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kbaran, kebalan (Kavalan)[1]
Native toTaiwan
Native speakers
70 (2015)[2]
Language codes
ISO 639-3ckv
(dark green, north) The Kavalanic languages: Basai, Ketagalan, and Kavalan
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Kavalan (also known as Kvalan, Kebalan or Kbalan) was formerly spoken in the Northeast coast area of Taiwan by the Kavalan people (噶瑪蘭). It is an East Formosan language of the Austronesian family.

Kavalan is no longer spoken in its original area. As of 1930, it was used only as a home language. As of 1987, it was still spoken in Atayal territories. In 2000, this language was still reported to be spoken by 24 speakers but considered moribund.

In 2017, a study using the EDGE metric from species conservation found that Kavalan, although critically endangered, was among the most lexically distinct of Austronesian languages.[3]


Kavalan consists of the following speech communities ordered from north to south:[4]

These speech communities in eastern Taiwan were named after older settlements from the north, such as Kariawan, Sahut, and Tamayan, where the Kavalan people originally migrated from. Modern-day Kavalan speakers are surrounded by the Amis.

Tsuchida (1985) notes that word lists collected from Lamkham 南崁 (Nankan) and Poting 埔頂 (Buding) are closest to Kavalan,[5] while Li (2001) counts them as 'Basaic' languages.[6]

Many Kavalan can also speak Amis, Taiwanese, Mandarin, and Japanese.[4]


There are 15 consonants and 4 vowels in Kavalan.[7]

Bilabial Dental Alveolar Palatal Velar Uvular
Nasal m n ŋ
Plosive voiceless p t k q
voiced b
Fricative voiceless s
voiced z ɮ [ɮ ~ d] ʁ
Approximant l [l ~ ɫ ~ ɾ] j w
Front Central Back
Close i u
Mid ə
Open a

In Kavalan, Proto-Austronesian phonemes have merged as follows:[8]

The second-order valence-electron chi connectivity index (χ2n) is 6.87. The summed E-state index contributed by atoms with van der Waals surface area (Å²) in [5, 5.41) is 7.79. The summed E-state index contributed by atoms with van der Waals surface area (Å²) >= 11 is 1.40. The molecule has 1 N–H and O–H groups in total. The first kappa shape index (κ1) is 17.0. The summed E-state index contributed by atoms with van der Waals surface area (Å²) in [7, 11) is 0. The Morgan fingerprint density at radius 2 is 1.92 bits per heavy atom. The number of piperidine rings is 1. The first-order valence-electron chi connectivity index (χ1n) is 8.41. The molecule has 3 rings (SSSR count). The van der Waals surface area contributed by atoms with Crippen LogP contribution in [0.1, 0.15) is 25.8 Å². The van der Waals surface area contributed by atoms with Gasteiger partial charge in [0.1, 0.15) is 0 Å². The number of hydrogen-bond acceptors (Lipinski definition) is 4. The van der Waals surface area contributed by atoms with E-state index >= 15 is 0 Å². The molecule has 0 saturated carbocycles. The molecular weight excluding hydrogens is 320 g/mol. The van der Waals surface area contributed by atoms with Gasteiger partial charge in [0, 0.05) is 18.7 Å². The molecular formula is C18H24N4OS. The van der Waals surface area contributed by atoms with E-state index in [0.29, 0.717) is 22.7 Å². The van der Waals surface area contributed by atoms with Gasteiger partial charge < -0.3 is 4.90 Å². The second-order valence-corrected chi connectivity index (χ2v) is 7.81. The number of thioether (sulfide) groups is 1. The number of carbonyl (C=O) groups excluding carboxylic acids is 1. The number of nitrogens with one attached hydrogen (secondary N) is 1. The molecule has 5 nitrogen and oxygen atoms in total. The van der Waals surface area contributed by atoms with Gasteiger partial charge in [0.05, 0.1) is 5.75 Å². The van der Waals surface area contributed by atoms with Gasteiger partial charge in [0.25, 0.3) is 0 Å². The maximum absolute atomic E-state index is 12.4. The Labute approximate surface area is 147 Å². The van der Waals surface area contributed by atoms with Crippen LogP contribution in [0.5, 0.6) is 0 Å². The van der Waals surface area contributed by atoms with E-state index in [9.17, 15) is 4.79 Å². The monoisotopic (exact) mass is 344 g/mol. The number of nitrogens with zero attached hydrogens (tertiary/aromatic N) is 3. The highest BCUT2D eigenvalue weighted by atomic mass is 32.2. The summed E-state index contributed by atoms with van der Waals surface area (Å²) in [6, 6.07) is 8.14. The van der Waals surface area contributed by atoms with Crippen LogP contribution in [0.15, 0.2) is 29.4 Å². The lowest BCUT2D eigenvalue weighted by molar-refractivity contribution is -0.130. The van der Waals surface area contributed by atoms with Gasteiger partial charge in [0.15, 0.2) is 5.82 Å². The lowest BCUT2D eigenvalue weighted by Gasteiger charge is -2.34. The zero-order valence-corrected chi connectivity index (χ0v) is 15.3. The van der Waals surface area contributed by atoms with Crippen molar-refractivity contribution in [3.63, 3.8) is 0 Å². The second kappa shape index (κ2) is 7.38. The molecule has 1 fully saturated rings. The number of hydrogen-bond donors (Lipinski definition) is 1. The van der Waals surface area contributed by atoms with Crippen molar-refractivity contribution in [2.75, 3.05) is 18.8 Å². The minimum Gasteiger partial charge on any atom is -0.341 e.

The following Proto-Austronesian phonemes are split:

The Kavalan language is also notable for having a large inventory of consonant clusters. It is also one of the only two Formosan languages that has geminate consonants, with the other one being Basay.[9] Consonant gemination is also common in the northern Philippine languages, but is non-existent in the Central Philippine languages except for Rinconada Bikol.[10]



Kavalan nouns and verbs are distinguished by the lack of /a/ in the first syllable (nouns) or presence of /a/ (verbs).[8] Kavalan syllables take on the structure (C)(C)V(C)(C).[11] Kavalan is also one of two Formosan languages to have geminating consonants.

Kavalan affixes include:

Unlike many other Formosan languages, there is no *-en suffix.


Kavalan, like most other Formosan and Philippine languages, has many case markers.

Types of focus in Kavalan include:[12]

  1. Agent
  2. Patient
  3. Locative
  4. Instrumental
  5. Beneficiary

The Kavalan case markers below are from Li & Tsuchida (2006:27).

Kavalan Case Markers
Case Nominative Oblique Genitive Locative
Common a, ya tu na sa, ta- -an
Personal a, ya ta ni


The Kavalan Personal pronouns below are from Li & Tsuchida (2006:30).

Kavalan Personal Pronouns
Nominative Genitive Oblique Locative
1st person singular aiku, =iku zaku, -ku timaiku tamaikuan
plural excl. aimi, =imi zanyaq, -nyaq timaimi tamaimian
incl. aita, =ita zata, -ta, -kita timaita tamaitan
2nd person singular aisu, =isu zasu, -su timaisuanzen tamaisuan
plural aimu, =imu zanumi, -numi timaimu tamaimuan
3rd person singular aizipna tiyau zana, -na timaizipna tiyau tamaizipan tiyauan
plural qaniyau zana, -na qaniyau taqaniyauan


The Kavalan affixes below are from Li & Tsuchida (2006:14–24).




  1. ^ Yuanzhuminzu weiyuanhui, zuyu shuwei zhongxin 原住民族委員會, 族語數位中心. "Yuèdú shūxiě piān – Gámǎlányǔ dì 6 kè – zúyǔ E lèyuán" 閱讀書寫篇 – 噶瑪蘭語 第6課 – 族語E樂園. Yuedu shuxie pian – zuyu E leyuan (in Chinese).
  2. ^ Kavalan at Ethnologue (24th ed., 2021) Closed access icon
  3. ^ Perrault, Nicolas; Farrell, Maxwell J.; Davies, T. Jonathan (2017). "Tongues on the EDGE: Language Preservation Priorities Based on Threat and Lexical Distinctiveness". Royal Society Open Science. 4 (12): 171218. Bibcode:2017RSOS....471218P. doi:10.1098/rsos.171218. PMC 5750020. PMID 29308253. S2CID 23970007.
  4. ^ a b Li & Tsuchida (2006), p. 1
  5. ^ Tsuchida, Shigeru. 1985. Kulon: Yet another Austronesian language in Taiwan?. Bulletin of the Institute of Ethnology, Academia Sinica 60. 1-59.
  6. ^ Li, Paul Jen-kuei (2001). "The Dispersal of the Formosan Aborigines in Taiwan" (PDF). Language and Linguistics / Yǔyán jì yǔyánxué. 2 (1): 271–278. Archived from the original (PDF) on 2020-08-08.
  7. ^ Moriguchi, Tsunekazu (1983). "An Inquiry into Kbalan Phonology" (PDF). Journal of Asian and African Studies. 26: 202–219.
  8. ^ a b Li & Tsuchida (2006)
  9. ^ Blust (2009), p. 642
  10. ^ Blust (2009), p. 220
  11. ^ Li & Tsuchida (2006), p. 5
  12. ^ Li & Tsuchida (2006), pp. 26–27

General references